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Aoshima's Airwolf

By Dan Holmes - images & text © 2008

Scale: 1/48 - about 10.8" or 275 mm
Parts: 120+ Styrene, a few polycaps and screws, and one small photoetch fret. 4 different colors of styrene--white, grey, black, and matte chrome.
Instructions: Japanese with reasonable English translation, 1 page for photoetch modifications. Gunze Sangyo paint codes.
Decals: One small sheet of waterslide markings, nicely printed.
Molding Quality: 9 Very very good. Small parts have crisp detail, injection pin marks are mostly hidden, parts have appropriate rivet markings on them. Pilots are nicely done too. No visible mold seams.
Detail: 10 - Full interior detail, scale raised rivets. Multipart pilots are extremely detailed.
Accuracy: 8 - Looks good to my eye, but I haven't compared it to any online reference.
MSRP: 4500 JPY(~$48.84 USD/$52.63 CAN/ 33.28 EUR) available from HobbyLink Japan
Overall Rating: 9 Exceeded my expectation for a tie-in kit.


Badadaum badadadum doo doo di doo doo da doo immediately entered my head as I opened the latest package from Starship Modeler Pan-Galactic Headquarters. On top was Aoshima's latest, a 1/48 scale version of Airwolf. Memories of the 80's TV showed echoed in my head as I opened the box and began to paw through the contents. It was always one of my favorite shows growing up, and I'd been waiting for a model of 'The Lady' for a while.

[Please click to enlarge]

^ Sprues

Image: Fuselage halves

Image: Detail

Image: Photoetched fret

More info for the show can be found on Wikipeida, but the super helicopter of the show was a dressed up Bell 222 with weaponry and a set of 'turbo jet' engines. As a side note, these modifications were done by Andrew Probert, who should be familiar to Trek fans.

I've bought a few other of Aoshima's tie-in kits such as the Road Warrior Interceptor, and the recent Blue Thunder, and couldn't wait to see how this fared. The Interceptor suffered from a lack of detail, but the Blue Thunder was pretty impressive. This one didn't let me down.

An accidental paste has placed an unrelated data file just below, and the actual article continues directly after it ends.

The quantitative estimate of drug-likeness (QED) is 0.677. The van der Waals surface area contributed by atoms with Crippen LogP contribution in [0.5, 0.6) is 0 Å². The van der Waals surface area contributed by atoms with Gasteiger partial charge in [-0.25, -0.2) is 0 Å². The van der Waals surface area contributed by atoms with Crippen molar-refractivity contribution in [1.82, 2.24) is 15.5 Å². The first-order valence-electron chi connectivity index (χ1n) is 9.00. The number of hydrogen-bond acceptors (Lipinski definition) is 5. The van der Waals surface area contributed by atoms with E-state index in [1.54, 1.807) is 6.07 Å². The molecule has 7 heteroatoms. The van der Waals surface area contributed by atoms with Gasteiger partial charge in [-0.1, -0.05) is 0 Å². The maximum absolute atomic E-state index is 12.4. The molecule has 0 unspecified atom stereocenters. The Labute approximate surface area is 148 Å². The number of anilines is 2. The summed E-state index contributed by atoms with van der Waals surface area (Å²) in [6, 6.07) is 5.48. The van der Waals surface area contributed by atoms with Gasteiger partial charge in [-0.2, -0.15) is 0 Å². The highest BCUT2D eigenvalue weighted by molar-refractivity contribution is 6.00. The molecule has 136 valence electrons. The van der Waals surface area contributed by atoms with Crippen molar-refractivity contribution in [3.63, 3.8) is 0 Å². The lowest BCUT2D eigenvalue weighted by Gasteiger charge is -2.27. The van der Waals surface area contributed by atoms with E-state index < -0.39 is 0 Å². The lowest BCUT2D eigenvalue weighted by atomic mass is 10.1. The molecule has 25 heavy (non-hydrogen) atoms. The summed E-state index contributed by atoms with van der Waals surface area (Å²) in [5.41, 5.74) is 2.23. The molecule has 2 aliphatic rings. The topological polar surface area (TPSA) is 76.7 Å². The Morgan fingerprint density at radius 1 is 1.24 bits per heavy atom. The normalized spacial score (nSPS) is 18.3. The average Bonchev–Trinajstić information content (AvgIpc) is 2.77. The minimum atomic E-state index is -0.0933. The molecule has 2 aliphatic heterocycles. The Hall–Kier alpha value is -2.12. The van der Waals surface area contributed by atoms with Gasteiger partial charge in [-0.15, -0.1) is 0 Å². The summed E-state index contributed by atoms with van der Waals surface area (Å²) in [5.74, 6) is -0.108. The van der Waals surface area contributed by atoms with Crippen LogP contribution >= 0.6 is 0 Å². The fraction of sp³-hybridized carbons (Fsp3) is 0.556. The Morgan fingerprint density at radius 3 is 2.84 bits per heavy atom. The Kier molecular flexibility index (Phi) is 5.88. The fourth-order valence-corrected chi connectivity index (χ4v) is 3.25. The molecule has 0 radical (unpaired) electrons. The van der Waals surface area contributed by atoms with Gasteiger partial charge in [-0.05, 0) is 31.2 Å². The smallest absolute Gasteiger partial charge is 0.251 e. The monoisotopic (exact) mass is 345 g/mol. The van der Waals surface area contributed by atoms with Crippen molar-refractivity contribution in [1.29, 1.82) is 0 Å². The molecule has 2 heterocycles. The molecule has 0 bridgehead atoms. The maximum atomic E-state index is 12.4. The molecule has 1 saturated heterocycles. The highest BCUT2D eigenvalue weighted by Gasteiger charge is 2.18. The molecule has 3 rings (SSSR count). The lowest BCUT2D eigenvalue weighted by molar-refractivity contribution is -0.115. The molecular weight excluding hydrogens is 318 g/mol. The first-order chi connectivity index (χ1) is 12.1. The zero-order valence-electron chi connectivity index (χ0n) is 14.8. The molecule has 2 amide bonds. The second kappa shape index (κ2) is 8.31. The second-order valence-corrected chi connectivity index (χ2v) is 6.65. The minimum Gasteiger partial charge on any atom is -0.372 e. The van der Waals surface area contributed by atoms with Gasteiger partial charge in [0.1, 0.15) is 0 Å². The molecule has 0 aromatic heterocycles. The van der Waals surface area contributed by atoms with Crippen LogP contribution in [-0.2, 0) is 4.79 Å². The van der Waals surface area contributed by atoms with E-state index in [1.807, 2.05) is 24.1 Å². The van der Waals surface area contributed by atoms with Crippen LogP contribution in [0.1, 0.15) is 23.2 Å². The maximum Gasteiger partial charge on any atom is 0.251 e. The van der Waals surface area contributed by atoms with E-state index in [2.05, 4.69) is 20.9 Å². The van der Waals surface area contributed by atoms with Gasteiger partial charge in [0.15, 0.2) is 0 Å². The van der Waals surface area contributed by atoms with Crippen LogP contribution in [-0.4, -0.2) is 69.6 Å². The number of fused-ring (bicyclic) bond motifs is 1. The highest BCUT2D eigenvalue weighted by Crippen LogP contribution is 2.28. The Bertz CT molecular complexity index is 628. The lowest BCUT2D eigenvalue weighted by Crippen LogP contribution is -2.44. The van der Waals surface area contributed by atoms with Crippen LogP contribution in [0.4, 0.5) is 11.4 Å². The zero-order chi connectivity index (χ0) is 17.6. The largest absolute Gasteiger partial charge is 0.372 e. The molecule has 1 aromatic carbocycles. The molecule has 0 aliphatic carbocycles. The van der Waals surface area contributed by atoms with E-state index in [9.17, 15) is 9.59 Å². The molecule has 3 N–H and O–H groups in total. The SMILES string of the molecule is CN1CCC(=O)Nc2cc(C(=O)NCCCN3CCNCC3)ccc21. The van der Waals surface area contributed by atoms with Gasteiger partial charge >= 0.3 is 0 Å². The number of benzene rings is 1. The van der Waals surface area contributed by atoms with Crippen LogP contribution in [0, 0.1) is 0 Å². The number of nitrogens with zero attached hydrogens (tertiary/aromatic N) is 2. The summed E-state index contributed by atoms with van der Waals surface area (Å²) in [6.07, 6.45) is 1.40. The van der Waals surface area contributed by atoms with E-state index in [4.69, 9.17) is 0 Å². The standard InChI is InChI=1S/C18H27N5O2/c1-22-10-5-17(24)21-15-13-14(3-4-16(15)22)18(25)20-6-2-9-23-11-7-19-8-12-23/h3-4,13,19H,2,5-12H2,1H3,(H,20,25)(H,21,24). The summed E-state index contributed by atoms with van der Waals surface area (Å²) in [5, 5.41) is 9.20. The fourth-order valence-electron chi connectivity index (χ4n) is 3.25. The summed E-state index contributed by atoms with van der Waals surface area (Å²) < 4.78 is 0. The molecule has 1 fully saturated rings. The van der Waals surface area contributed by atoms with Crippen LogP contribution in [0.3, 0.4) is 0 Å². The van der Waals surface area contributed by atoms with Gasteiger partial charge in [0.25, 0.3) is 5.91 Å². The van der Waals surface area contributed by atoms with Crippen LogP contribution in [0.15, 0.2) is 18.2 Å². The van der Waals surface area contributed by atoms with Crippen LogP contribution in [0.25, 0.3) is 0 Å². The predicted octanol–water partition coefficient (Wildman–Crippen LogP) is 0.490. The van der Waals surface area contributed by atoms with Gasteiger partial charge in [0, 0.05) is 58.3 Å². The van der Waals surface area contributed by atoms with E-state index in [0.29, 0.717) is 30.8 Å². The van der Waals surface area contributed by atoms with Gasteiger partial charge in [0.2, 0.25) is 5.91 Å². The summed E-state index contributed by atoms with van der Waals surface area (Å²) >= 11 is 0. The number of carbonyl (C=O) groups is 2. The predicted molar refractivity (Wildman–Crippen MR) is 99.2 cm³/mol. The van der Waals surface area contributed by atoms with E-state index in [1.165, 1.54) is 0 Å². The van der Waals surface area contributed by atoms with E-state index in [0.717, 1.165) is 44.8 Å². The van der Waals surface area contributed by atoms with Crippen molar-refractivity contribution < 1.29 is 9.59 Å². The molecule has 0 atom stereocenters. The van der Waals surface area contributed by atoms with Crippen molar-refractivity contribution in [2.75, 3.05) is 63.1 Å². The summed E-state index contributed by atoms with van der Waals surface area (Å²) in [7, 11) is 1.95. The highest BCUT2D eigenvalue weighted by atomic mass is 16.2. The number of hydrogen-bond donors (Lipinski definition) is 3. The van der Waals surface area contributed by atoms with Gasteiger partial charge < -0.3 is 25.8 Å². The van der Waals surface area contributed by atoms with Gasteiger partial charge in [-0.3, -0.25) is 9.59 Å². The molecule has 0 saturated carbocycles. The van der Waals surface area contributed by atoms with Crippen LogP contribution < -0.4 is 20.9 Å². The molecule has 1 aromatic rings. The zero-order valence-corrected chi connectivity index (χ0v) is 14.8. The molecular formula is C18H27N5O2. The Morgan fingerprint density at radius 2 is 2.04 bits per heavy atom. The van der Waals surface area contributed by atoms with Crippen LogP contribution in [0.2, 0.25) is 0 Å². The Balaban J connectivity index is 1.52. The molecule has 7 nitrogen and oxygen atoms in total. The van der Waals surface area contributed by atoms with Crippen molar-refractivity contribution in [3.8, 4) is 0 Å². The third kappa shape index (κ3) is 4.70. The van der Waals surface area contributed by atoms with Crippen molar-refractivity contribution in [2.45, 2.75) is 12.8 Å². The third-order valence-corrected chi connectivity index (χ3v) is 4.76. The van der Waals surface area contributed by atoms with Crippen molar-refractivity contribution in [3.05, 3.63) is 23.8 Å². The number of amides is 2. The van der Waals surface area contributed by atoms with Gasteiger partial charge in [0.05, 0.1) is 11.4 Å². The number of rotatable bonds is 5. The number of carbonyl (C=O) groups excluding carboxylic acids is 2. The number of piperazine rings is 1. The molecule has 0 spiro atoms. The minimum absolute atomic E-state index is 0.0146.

What You Get

The kit comes in a standard issue box with multiple sprues to a bag. Mine also came with a small fret of photoetch details stapled to the side of the box. The kit is molded in the appropriate colors for the part. For example, the majority of the body is black, with a white bottom and gray interior. Matt chrome parts accentuate the ADF pod and turbo jet engines.

The photoetch parts replace the flight instruments and computer console in the rear position, the door handles and windshield wipers, and also the intake screens for the engines. A minor amount of bending will be required, not enough to need an Etchmate or Hold-n-Fold if you don't have one. An Airwolf nameplate is included.

The instructions are the usual Japanese with English translations. Aoshima's translations are getting better. There isn't any of the hilarity that the Road Warrior Interceptor has. They are well detailed with very clear illustrations. Paint codes are given for Gunze Sangyo Mr. Hobby and Mr. Color, although there isn't anything that can't be found in the major paint lines.


The assembly appears to be straightforward. Starting with the blade assembly, then moving to the interior, and then finally the fuselage and weaponry. Nothing appears to be outside the skill of a modeler with experience of one or two glue kits.